Reducing the disability employment gap
One fifth of working age people in the UK are disabled and increasing numbers are in work. Disabled people are just as likely to be working for an SME employer like Granby as a non-disabled person. We have a social responsibility to influence and facilitate positive change.
Building an inclusive workforce at Granby
As an ethical employer, Granby seeks to understand the issues affecting the representation of disabled people in our sector, within our company and among our partners. We listen to and act on feedback from disabled colleagues and put inclusive policies and practices in place, with the aim of creating good quality jobs and providing training opportunities.
Our commitment supports the aims of this Social Value theme and will continue to be a priority for us in this way, across all our services – 3PL, contract packing, promotional marketing, customer service and reverse logistics.
Reducing the disability employment gap – objectives
- Increasing representation of disabled people in the workforce
- Supporting disabled people to develop new skills
What is a disability?
In the UK, (excluding Northern Ireland), you’re disabled under the Equality Act 2010 if you have a physical or mental impairment that has a ‘substantial’ and ‘long-term’ negative effect on your ability to do normal daily activities.
Government statistics on disability
The government recently (February 2022) updated its official statistics on The employment of disabled people 2021 . Examples of its many findings include:
- 1 in 5 of the working-age population are classed as disabled
- The number of disabled people in employment continues to rise
- The increasing number of people reporting a disability is being driven by an increase in mental health conditions
- Younger people have the lowest employment rates but the disability employment gap increases with age
- Disabled people of White ethnicity have the largest disability employment gap
- At 2%, the disability employment gap in the North West (where Granby is headquartered) is the 5th largest of 12 regions (the highest is Northern Ireland at 42.3% and the lowest South East at 22.4%)
- Disabled workers are less likely to be in higher-skilled occupations
- Disabled workers are more likely to be employed in the public sector
- Disabled people are equally likely to be working for an SME
- Disabled employees are as likely to be in ‘quality work’ as non-disabled employees
1. Reducing the disability employment gap
As well as the actions below, Granby aims to provide training and awareness among staff, particularly in recruitment and site services areas, to counteract and eliminate disability discrimination.
a. Increasing representation of disabled people
- Granby has inclusive, open and transparent recruitment policies that ensure equal opportunities to all members of the community
- We make available opportunities to all sections of the community and currently have a number of disabled people working throughout the business, including apprentices and long serving members of staff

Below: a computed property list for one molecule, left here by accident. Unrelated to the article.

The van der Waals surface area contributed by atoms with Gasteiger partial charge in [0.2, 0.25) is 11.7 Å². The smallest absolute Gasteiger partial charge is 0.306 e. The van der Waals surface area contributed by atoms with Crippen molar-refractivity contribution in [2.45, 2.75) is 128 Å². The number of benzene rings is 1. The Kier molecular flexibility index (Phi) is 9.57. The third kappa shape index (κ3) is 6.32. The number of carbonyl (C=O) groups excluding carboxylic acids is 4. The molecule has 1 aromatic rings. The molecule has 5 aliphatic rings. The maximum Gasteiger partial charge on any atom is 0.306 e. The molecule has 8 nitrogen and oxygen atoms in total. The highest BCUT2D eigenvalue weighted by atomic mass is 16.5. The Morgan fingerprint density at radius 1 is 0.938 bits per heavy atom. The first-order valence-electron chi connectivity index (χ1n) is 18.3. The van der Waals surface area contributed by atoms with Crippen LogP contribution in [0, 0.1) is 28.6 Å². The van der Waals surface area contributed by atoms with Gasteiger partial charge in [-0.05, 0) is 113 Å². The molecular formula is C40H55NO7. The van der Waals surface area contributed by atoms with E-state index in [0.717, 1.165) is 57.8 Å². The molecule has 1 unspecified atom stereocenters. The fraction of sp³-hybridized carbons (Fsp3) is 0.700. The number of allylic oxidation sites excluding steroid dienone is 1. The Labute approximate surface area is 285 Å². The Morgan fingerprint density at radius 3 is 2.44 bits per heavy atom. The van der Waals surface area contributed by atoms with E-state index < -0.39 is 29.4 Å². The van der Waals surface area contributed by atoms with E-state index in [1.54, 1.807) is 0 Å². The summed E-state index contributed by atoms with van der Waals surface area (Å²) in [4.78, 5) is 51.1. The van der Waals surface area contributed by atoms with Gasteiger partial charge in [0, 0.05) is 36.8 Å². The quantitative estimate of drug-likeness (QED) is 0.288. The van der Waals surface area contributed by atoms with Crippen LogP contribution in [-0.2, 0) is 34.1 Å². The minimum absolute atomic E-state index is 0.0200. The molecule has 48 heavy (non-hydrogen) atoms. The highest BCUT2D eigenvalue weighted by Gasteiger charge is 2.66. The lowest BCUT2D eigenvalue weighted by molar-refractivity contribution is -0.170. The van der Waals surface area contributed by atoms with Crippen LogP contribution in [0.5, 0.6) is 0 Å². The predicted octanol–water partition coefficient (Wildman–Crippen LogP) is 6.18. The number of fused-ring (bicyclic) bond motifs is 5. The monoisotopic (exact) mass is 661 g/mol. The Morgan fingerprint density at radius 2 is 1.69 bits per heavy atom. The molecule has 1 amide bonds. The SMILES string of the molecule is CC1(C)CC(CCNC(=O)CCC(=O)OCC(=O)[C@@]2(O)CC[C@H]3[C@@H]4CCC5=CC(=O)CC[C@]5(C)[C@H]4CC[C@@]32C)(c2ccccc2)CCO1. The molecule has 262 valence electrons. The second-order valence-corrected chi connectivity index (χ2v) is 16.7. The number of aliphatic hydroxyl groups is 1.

- We have an equal opportunities policy that is implemented in order to ensure no sections of the community are discriminated against
- We are investigating the government’s Disability Confident employer scheme with a view to becoming a member and formally acknowledging the work we do to ensure a fair and transparent workplace of opportunity
- Our workplace is accessible and open to all members of the community, including people with disabilities. Through research and feedback, we are aware of particular requirements that some individuals and sections of the community require to ensure an inclusive working environment
b. Supporting disabled people to develop new skills
- Granby offers opportunity through the provision of jobs and apprenticeships to all sections of the community
- New skills are encouraged and we’re actively trying to reduce barriers that prevent disabled people from progression within the business – we aim to treat all our staff fairly and transparently and encourage staff to liaise with us and pursue the development of new skills that align with our core values and business interests
- We understand the many factors that inhibit the development of skills for the disabled, including accessibility and working conditions, and aim to provide an environment that allows disabled people to develop skills in the same way that other sections of the community are encouraged
How we measure our impact on equal opportunities
We collate, analyse and report on our HR data – qualitative and quantitative – to measure our impact on equal opportunities for disabled people using a range of KPIs like:
- Total percentage and number of FTE people from groups under-represented in the workforce employed under the contract, as a proportion of the total FTE contract workforce, by UK region.
- Total percentage and number of people from groups underrepresented in the workforce on apprenticeship schemes under the contract, by UK region.
- Total percentage and number of people from groups underrepresented in the workforce on other training schemes within the contract workforce, by UK region.
- Percentage and number of all companies in the supply chain under the contract to have committed to the government’s 5 foundational principles of good work.
- Percentage of the supply chain for which supply chain mapping has been completed to the appropriate tier or to source in order to reduce the risks of modern slavery.
- Number of people-hours devoted to supporting victims of modern slavery under the contract.